Williams, 31, has battled back from innumerable injuries during her stellar career. They include a blood clot, foot surgeries, countless sprains and back problems. Yet, every time she takes the court, she is impressive. Don’t ever count her out.

But Sloane Stephens is the new wave of tennis and a youngster to watch — especially since we’re all getting sick of hearing about lip syncing, Lance Armstrong and virtual girlfriends.

The games continue in Melbourne, and Sloane Stephens plays again later today — visit the official site for details.

Pam Parker is the editor of Lake Erie LifeStyleHer Times and House to Home at the Erie Times-News in Erie, Pa. She is the mom of three, stepmom to three, grandmom to one and an avid tennis player for nearly 40 years. 

Posted in: Uncategorized
Posted: January 20th, 2013

b_sharapova_07_08It’s early morning tennis time!

You don’t have to be a tennis fan to appreciate the talents of Maria SharapovaNovak Djokovic and more at the 2013 Australian Open. I won’t spoil anything for anyone, but some great matches take place overnight.

Serbian Djokovic is playing this morning in a real nail-biter. Last year, he played in the final match that took 5 hours and 53 minutes — the longest final in history, but not the longest match by any means.

If you’re a tennis fan, early morning TV is live with the Aussie Open, or check out all the coverage at AustralianOpen.com.

Sharapova has had some great years and some real disappointments after shoulder surgery several years ago. She has been “steamrolling,” the Aussie websites say, this year. Good for her. Serena Williams is playing well also, but sister Venus is out of singles play.  But as a doubles team, the Williams sisters are still contenders.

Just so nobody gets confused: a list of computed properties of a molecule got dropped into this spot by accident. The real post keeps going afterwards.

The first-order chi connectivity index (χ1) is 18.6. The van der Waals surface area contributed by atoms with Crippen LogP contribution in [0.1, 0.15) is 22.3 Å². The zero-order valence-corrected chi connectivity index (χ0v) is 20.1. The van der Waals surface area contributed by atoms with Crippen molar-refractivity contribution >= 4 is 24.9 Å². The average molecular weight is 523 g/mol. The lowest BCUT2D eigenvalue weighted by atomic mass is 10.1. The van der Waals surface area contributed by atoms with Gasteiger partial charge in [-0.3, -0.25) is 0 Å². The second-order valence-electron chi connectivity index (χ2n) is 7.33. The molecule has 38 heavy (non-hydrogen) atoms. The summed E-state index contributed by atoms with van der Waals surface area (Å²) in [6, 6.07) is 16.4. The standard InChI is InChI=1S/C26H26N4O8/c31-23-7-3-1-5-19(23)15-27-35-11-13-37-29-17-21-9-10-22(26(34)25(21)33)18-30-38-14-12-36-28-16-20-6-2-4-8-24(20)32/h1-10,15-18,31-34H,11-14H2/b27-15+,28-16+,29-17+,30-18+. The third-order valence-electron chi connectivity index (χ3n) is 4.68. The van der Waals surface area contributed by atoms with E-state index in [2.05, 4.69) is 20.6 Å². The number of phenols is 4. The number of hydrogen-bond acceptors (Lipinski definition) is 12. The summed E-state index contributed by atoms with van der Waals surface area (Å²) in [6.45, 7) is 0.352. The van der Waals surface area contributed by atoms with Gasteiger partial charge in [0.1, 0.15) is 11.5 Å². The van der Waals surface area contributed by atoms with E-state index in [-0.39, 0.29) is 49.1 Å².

Matches like these are something to see. For those of us who have played tennis every week for decades, or even if you just take the game up tomorrow — it’s great exercise, great fun and exciting to watch — especially live in the early mornings. G’day!

Pam Parker is the editor of Lake Erie LifeStyle, Her Times and House to Home at the Erie Times-News in Erie, Pa. She is the mom of three, stepmom to three and step-grandmom to one.

Posted in: Uncategorized
Posted: September 4th, 2012

In this AP photo by Charles Krupa, Venus and Serena Williams wave to fans after a 6-1, 6-4 loss to Russia's Maria Kirilenko and Nadia Petrova at the U.S. Open.

The Williams sisters, pretty much unbeatable in major doubles’ competitions,  met their match Sunday at the hands of Russian players Maria Kirilenko and  Nadia Petrova. Venus suffers from  Sjögren’s syndrome, an autoimmune disease, and it clearly affects her play at times. I feel awful for her — she tries so hard.

Victoria Azarenka takes on Samantha Stosur, and the stats side with Azarenka, but Stosur is the defending champion. No matter who wins this one – -the road ahead is not easy.

Sara Errani plays  Roberta Vinci, and these two Italians are a doubles team — after they play doubles today, they will face off in singles.  Serena Williams plays Ana Ivanovic, and Maria Sharapova plays Marion Bartoli. That will whittle it all down to a final four.

I’ve seen Errani play and she has beaten some big names. Williams is playing some of her best tennis ever. Maria can always pull off a surprise and no can count out Stosur, Bartoli or Azarenka.

On the mens side, Andy Roddick plays Juan Martin del Potro tonight, and this will be Roddick’s toughest match yet. I have watched a lot of Roddick because every match could be his last.  Novak Djokovic will take on the winner, so we can all hope Roddick has an extra bag of tricks to extend his wins, but the closer we get to the finals, the more I wonder if Roddick has the steam to get there. And  Roger Federer is guaranteed to be well rested because his opponent American Mardy Fish defaulted yesterday due to health problems.

I am loving the coverage — just loving it — you can watch live on http://www.usopen.org/index.html and of course on TV.

Pam Parker has been a tennis player for more than 35 years.  She is the editor of Lake Erie LifeStyleHer Times and House to Home at the Erie Times-News in Erie, Pa.

 

Posted in: Uncategorized